In the Netherlands, enforcement by administrative law is a course of action for both NGOs and citizens. First, a complaint can be filed with the municipal authorities or the regional environmental enforcement agency. Second, if these authorities are not willing to take action upon the complaint, it is possible to make an enforcement request. In the case of NGOs and citizens, they have to be an injured or directly interested party (a belanghebbende within the meaning of Art. 1:2 of the Dutch General Administrative Law Act (Awb)), as both public and private nuisance are covered. So the neighbour of a coffee-to-go shop who is confronted with plastic coffee cups in their garden, could qualify and initiate proceedings. Also, enforcement can be invoked for a violation of a permit to operate a facility. The NGO Mobilisation for the Environment has made numerous objections against operating and environmental permits of farms for not complying with the nitrogen regulations. These procedures have led to the decision of the European Court of Justice (ECLI:EU:2018:882) that the Dutch nitrogen regulation was not in compliance with the EU Habitats Directive and that environmental pollution by nitrogen should be tackled more stringently. Many other NGOs are also addressing environmental problems via lawsuits – for example, oil pollution in Nigeria by Shell, and climate change in the famous case of Urgenda. In these cases a civil – tort – procedure was started, but it illustrates the trend of litigation for environmental goals. Through litigation, NGOs have additional means for achieving their objectives. The advantage of an administrative law case in comparison with a civil law case is that the costs of litigation are much lower, as there is no mandatory legal representation and court fees are lower.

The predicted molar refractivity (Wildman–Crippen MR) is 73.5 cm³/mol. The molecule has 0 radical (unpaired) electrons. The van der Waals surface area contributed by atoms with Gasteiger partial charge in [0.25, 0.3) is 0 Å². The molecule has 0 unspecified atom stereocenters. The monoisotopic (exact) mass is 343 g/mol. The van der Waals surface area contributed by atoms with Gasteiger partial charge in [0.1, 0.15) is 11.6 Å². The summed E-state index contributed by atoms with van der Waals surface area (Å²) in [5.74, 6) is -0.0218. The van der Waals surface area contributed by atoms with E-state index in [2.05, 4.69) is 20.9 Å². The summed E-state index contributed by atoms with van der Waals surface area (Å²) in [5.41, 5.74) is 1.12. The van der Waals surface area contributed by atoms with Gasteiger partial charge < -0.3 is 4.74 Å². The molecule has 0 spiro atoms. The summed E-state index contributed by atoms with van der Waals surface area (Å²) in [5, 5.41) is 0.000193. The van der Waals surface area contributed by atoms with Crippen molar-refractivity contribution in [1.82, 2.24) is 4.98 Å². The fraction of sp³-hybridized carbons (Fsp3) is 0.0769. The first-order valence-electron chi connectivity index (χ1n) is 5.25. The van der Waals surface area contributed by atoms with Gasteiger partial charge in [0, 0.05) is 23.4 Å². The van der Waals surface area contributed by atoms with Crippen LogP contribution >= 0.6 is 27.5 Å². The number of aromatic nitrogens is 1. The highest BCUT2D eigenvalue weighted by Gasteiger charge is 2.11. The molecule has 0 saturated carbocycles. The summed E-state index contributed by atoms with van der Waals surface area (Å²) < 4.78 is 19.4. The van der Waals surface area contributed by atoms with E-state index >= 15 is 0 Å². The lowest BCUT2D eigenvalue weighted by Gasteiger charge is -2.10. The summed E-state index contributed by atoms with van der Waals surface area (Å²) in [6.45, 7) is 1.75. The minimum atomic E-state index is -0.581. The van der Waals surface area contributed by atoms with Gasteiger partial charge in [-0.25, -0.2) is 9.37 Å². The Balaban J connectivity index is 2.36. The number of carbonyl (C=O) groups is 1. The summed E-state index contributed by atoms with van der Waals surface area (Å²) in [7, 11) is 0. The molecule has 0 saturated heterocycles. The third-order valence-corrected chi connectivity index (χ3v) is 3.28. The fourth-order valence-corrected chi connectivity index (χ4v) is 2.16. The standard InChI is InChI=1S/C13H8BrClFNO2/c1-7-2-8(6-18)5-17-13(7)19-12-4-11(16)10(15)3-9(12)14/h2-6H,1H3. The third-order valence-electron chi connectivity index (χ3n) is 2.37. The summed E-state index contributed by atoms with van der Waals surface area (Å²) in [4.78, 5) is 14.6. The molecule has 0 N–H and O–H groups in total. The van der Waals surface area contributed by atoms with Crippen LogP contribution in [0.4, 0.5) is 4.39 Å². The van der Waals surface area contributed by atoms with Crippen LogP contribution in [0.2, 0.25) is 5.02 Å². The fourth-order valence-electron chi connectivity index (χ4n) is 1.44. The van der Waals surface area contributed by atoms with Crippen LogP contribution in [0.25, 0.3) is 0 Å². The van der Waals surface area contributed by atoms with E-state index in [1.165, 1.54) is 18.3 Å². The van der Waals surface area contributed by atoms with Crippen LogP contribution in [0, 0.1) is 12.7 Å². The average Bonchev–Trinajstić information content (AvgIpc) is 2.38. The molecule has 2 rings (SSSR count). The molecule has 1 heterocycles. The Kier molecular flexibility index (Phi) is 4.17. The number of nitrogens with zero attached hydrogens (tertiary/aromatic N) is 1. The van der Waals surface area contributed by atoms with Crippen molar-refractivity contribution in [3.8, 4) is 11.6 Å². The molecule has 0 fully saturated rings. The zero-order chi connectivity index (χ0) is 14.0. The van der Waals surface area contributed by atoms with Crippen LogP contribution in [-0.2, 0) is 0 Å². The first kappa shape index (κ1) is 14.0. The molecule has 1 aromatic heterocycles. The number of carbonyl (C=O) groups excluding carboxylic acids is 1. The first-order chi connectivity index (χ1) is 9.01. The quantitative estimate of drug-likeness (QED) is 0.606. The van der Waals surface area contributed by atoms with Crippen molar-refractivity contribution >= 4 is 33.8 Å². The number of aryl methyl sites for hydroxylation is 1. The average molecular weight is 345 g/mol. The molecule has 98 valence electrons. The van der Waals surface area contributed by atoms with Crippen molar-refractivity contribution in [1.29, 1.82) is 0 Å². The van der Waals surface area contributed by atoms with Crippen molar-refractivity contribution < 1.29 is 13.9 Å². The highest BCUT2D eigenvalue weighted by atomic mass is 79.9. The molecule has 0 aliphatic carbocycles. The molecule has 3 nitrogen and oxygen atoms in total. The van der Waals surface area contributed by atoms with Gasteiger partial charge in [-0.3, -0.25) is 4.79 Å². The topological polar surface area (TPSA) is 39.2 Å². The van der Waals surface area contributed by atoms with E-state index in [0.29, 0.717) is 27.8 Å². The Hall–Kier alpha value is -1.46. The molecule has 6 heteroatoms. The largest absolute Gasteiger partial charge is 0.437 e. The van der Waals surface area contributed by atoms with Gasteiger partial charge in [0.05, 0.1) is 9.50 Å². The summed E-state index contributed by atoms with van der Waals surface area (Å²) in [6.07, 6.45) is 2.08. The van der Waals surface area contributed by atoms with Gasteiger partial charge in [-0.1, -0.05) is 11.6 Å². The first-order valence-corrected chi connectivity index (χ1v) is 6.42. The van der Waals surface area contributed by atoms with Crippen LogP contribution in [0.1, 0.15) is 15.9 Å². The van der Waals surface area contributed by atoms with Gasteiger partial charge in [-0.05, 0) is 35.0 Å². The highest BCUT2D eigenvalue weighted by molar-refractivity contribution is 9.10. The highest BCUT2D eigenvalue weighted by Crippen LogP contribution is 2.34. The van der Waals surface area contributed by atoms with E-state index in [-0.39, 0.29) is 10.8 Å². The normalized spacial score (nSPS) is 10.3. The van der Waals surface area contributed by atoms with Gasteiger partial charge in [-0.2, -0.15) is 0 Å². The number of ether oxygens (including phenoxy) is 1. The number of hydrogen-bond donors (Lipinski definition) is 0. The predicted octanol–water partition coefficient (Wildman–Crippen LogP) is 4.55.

Case study: Plastic nurdle pollution by Ducor
In the port of Rotterdam, plastic nurdles – pieces of plastic for manufacturing – were found which were thought to be released by plastic producer Ducor Petrochemicals. In 2020, the Plastic Soup Foundation (PSF) submitted an enforcement request to the regional environmental enforcement agency (DCMR) to make Ducor clean up its site and prevent further pollution. As required by law, PSF has a direct interest in enforcing the rules as its statutory objective is ‘to reduce the plastic soup’. DCMR discovered how heavily the area around the Ducor factory was polluted with nurdles and called on Ducor to take measures. By not keeping its site clean, Ducor had violated multiple environmental related regulations, including Article 3.32 of the Activity Decree (Activiteitenbesluit), Article 13 of the Soil Protection Act (Wet Bodembescherming) and Article 10.1 of the Environmental Protection Act (Wet Milieubeheer). Future violations were foreseen to be penalised by €15,000 per violation detected. In the appeal case, the penalty was cancelled because the order was not specific enough (ECLI:NL:RVS:2020:1779). The order demanded that Ducor take ‘appropriate measures’, but according to the Raad van State (Council of State, the highest court of appeal in administrative matters) this was an open norm which needed specification. This means that enforcement orders should clearly describe the remedial measures, a clear message for enforcement authorities. PSF announced that this is a first step in addressing producers of plastic pollution, in the hope that they will take responsibility in this problem.
NGOs and citizens may alert and activate enforcement authorities to take action towards offenders of environmental regulations. Administrative law allows NGOs and citizens to address environmental pollution in a relatively easy and cheap way. They can play an important role in achieving proper and effective enforcement of regulation of plastic pollution, thereby contributing to the reduction of plastic pollution.